On page 67 they are listed at #9 on the infernal hierarchy in the ranks of the greater devils. This is part of the general section on the Infernal Hierarchy. Along with this text also on page 67. Greater Devils. The greater devils include the pit fiends, erinyes, horned devils, and ice devils that command lesser devils and attend the archdevils. So ...


3

Check out this question: How can I play monsters and NPCs up to their potential? The challange and XP ratings assume (I assume) that monsters play to their strengths. For example, your Hobgoblin captain should be commanding the hobgoblins - these are not mindless drones who attack without a plan - these are genetically professional soldiers. Good soldiers ...


3

This is a broad question but there are several ways to approach it. A) Dispense with encounter XP all together and go to one of the alternate XP award systems, especially the milestone one. That way your players can get into all the brutal fights they want (and take all the rests they need) but you control their leveling as it fits your story. B) Make ...


19

The water breathing spell can be used on other creatures (up to ten per casting to be exact). Creatures like, adventurers or other allies it has.


0

You could draw from the Lord of the Rings mythology for the undead. Most notably from the list are the wraiths (with much more detail under Ringwraith). Wraiths are whispy, ethereal beings. They straddle this world and the spectral world. (Bilbo Baggins was on his way to becoming one when he complained of feeling "thin and stretched.") Basically, very long ...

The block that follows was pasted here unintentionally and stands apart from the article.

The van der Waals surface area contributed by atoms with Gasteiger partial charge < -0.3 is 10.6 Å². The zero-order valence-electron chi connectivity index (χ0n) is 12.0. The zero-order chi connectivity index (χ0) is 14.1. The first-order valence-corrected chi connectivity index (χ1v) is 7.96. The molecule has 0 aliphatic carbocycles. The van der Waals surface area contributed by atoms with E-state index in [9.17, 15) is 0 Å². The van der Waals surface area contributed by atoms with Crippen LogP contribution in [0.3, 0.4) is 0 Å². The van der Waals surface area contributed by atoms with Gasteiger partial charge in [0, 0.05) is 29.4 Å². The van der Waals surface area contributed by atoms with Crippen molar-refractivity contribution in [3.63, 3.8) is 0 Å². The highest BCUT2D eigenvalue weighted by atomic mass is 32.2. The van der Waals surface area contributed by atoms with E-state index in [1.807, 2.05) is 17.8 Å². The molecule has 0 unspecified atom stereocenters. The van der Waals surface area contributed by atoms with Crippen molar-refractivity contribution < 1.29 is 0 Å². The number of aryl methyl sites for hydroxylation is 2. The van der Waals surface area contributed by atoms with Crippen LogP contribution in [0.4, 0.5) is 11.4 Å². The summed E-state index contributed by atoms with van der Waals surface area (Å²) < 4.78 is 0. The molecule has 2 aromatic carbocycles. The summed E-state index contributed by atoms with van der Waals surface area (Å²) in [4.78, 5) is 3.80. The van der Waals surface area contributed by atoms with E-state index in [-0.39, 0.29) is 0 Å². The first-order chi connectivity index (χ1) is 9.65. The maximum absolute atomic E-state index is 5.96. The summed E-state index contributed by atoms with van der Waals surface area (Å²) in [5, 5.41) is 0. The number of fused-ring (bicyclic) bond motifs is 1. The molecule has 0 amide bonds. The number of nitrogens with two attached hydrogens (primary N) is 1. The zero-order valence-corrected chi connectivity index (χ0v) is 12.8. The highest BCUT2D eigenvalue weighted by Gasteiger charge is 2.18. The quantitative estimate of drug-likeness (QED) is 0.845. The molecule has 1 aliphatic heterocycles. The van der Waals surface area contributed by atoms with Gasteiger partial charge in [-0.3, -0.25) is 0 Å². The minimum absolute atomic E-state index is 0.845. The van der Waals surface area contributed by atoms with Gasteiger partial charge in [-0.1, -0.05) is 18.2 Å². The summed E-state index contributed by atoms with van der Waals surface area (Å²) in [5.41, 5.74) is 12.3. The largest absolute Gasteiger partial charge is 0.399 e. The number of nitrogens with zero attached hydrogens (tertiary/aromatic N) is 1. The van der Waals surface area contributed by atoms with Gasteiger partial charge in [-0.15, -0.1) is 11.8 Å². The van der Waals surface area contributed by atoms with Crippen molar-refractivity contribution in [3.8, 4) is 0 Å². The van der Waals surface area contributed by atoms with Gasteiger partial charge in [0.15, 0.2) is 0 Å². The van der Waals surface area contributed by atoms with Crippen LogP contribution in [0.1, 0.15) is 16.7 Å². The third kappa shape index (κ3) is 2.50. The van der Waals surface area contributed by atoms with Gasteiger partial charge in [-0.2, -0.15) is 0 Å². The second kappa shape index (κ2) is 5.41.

15

A creature's stat block will indicate what kind of multiattack it gets to make. For instance, if we look at a Black Bear (MM pg.318), it says: Multiattack. The bear makes two attacks: one with its bite and one with its claws. If a bear were somehow to pick up a sword or two it wouldn't be able to use them for multiattack. However, if we look at a ...


-1

By RAW, monsters work exactly as dictated by their stat block. If their stat block does not have swords listed, then the monster doesn't use swords. However, you are also completely free to add, remove, or modify any or all features of a monster, or even come up with a completely new one as you wish. If you want to take an Animated Armor and hand it two ...


6

The DMG has rules for this on page 283. You should probably read them, but essentially you add the class levels you want the monster to have, giving it the full benefit of those class levels, then recalculate its Challenge Rating based on its new stats, using "Step 4. Final Challenge Rating" on page 274. Its proficiency bonus is based on its final challenge ...